- Be stable or to fluctuate?
- Never go down or is it okay if it can go up and down?
- Last as long as you live or is it okay if there’s a chance it will end before you do?
Wall Street financial writers try to frame retirement planning as creating a large enough pile of investments to last through retirement. This approach has merit if the retirement goal is to leave money to your heirs, but the typical main goal in retirement planning is to have enough income. Since Wall Street manufactures investments, their go-to solution to generating retirement income is to withdraw a percentage of your investments and hope it lasts.
The problem is there are no guarantees with this withdrawal approach, so the suggested withdrawal percentage keeps getting lower. For years, the suggested “safe” withdrawal rate was 5%. This was generally reduced to 4% about two decades ago, but even at 4% the risk of running out of money early is as high as 32%*, so several advisors suggest that taking out 3% might be a better idea – or even limiting withdrawals to 2% from your investments each year would be prudent. The problem is most people saved for retirement with the expectation that the $500,000 they managed to put away would get them $25,000 a year and now they’re being told they should tighten their belt and settle for $10,000 in retirement income, to lessen the chance it becomes $0 down the road.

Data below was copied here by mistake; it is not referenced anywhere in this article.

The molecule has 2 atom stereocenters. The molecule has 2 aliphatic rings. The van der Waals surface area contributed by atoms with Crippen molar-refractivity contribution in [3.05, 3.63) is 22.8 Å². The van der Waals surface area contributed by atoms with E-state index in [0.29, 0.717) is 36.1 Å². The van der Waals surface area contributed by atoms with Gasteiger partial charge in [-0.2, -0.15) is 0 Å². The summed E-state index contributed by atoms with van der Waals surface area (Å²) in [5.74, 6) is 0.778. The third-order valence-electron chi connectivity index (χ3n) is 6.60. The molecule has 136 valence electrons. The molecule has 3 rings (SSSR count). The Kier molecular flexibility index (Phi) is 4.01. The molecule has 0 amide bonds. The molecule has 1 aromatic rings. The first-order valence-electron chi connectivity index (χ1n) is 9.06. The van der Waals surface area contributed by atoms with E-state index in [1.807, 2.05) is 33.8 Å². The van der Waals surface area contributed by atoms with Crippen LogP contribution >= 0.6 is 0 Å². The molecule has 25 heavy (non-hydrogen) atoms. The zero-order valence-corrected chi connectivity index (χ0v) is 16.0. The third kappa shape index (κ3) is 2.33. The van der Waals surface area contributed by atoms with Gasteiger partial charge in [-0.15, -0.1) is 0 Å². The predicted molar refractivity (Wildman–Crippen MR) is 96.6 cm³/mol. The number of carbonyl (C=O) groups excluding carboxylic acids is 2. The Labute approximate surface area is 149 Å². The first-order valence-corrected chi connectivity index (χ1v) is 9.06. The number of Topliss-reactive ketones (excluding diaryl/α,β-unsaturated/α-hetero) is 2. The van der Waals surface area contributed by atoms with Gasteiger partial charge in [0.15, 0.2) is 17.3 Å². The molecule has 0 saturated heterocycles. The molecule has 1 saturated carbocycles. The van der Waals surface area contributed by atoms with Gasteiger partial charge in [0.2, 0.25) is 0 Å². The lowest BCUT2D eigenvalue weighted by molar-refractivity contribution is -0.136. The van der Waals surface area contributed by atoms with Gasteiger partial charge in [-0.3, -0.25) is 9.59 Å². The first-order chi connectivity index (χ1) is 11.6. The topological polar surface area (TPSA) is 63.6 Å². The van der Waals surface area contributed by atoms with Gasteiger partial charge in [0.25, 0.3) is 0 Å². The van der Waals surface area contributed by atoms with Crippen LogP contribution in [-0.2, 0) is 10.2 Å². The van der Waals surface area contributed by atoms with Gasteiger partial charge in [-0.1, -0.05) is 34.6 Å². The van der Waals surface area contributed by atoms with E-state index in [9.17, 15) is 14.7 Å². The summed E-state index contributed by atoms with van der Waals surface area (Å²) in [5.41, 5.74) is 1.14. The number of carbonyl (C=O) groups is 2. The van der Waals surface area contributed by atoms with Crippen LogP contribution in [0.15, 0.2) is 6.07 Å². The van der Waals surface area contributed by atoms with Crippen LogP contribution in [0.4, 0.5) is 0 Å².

The odds that you won’t run out of money – even when taking out 4% a year – are still on your side. Based on the computer simulations that Wall Streeters like to run, in most scenarios not only does your income not go down but it increases. However, the question that remains is how big of a gambler are you?
The insurance world approaches retirement in a different way. Wall Street is all about managing the amount of risk the retiree retains; insurance companies transfer away the risk of income loss from the retiree to the insurer. They do this through an annuity in many different ways. Income choices from an annuity produce stable income that does not go down – even if the stock market or interest rates do – or can even automatically increase the income each year during retirement. The retiree can choose annuities where they have access to the cash value of the account and at least ensure that they (and any heirs) will get back all of what they put in. And these income choices guarantee that the income will last as long as the retiree does. These are the reasons that millions of retirees own annuities.
This is not saying that a retiree should place all of their money in annuities, but it does mean one should look at their personal situation and determine how much stable income they desire and whether an annuity income choice might be prudent.
* Finke, M. Pfau, W, & Blanchett, D. 2013, “The 4 Percent Rule Is Not Safe in a Low-Yield World,” Journal of Financial Planning, 26, 6: 46–55.